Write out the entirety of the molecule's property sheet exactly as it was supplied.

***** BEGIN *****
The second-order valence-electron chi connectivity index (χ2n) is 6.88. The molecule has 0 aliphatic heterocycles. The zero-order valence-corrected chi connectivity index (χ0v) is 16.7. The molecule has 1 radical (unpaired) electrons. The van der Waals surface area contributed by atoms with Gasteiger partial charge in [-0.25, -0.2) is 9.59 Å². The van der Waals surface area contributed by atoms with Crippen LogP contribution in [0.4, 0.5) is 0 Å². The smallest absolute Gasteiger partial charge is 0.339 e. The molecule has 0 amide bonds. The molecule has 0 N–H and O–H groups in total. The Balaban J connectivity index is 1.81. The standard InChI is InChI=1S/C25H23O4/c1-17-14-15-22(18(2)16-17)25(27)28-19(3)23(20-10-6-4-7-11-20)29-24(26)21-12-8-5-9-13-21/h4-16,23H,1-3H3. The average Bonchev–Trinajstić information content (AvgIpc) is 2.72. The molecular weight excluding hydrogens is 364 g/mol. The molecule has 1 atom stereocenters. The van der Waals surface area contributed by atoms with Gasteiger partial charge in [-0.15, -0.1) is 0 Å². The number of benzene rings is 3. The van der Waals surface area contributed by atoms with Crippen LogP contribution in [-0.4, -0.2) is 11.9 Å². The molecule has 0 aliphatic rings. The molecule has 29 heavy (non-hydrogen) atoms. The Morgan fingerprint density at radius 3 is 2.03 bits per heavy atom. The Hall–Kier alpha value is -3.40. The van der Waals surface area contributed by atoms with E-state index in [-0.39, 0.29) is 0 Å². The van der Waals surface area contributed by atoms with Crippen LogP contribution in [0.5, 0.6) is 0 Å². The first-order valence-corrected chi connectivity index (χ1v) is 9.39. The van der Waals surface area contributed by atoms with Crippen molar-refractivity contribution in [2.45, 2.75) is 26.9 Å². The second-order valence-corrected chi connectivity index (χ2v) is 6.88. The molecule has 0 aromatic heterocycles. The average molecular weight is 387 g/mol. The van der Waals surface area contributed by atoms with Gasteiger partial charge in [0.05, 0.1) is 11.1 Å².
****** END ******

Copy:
The second-order valence-electron chi connectivity index (χ2n) is 6.88. The molecule has 0 aliphatic heterocycles. The zero-order valence-corrected chi connectivity index (χ0v) is 16.7. The molecule has 1 radical (unpaired) electrons. The van der Waals surface area contributed by atoms with Gasteiger partial charge in [-0.25, -0.2) is 9.59 Å². The van der Waals surface area contributed by atoms with Crippen LogP contribution in [0.4, 0.5) is 0 Å². The smallest absolute Gasteiger partial charge is 0.339 e. The molecule has 0 amide bonds. The molecule has 0 N–H and O–H groups in total. The Balaban J connectivity index is 1.81. The standard InChI is InChI=1S/C25H23O4/c1-17-14-15-22(18(2)16-17)25(27)28-19(3)23(20-10-6-4-7-11-20)29-24(26)21-12-8-5-9-13-21/h4-16,23H,1-3H3. The average Bonchev–Trinajstić information content (AvgIpc) is 2.72. The molecular weight excluding hydrogens is 364 g/mol. The molecule has 1 atom stereocenters. The van der Waals surface area contributed by atoms with Gasteiger partial charge in [-0.15, -0.1) is 0 Å². The number of benzene rings is 3. The van der Waals surface area contributed by atoms with Crippen LogP contribution in [-0.4, -0.2) is 11.9 Å². The molecule has 0 aliphatic rings. The molecule has 29 heavy (non-hydrogen) atoms. The Morgan fingerprint density at radius 3 is 2.03 bits per heavy atom. The Hall–Kier alpha value is -3.40. The van der Waals surface area contributed by atoms with E-state index in [-0.39, 0.29) is 0 Å². The van der Waals surface area contributed by atoms with Crippen LogP contribution in [0.5, 0.6) is 0 Å². The first-order valence-corrected chi connectivity index (χ1v) is 9.39. The van der Waals surface area contributed by atoms with Crippen molar-refractivity contribution in [2.45, 2.75) is 26.9 Å². The second-order valence-corrected chi connectivity index (χ2v) is 6.88. The molecule has 0 aromatic heterocycles. The average molecular weight is 387 g/mol. The van der Waals surface area contributed by atoms with Gasteiger partial charge in [0.05, 0.1) is 11.1 Å².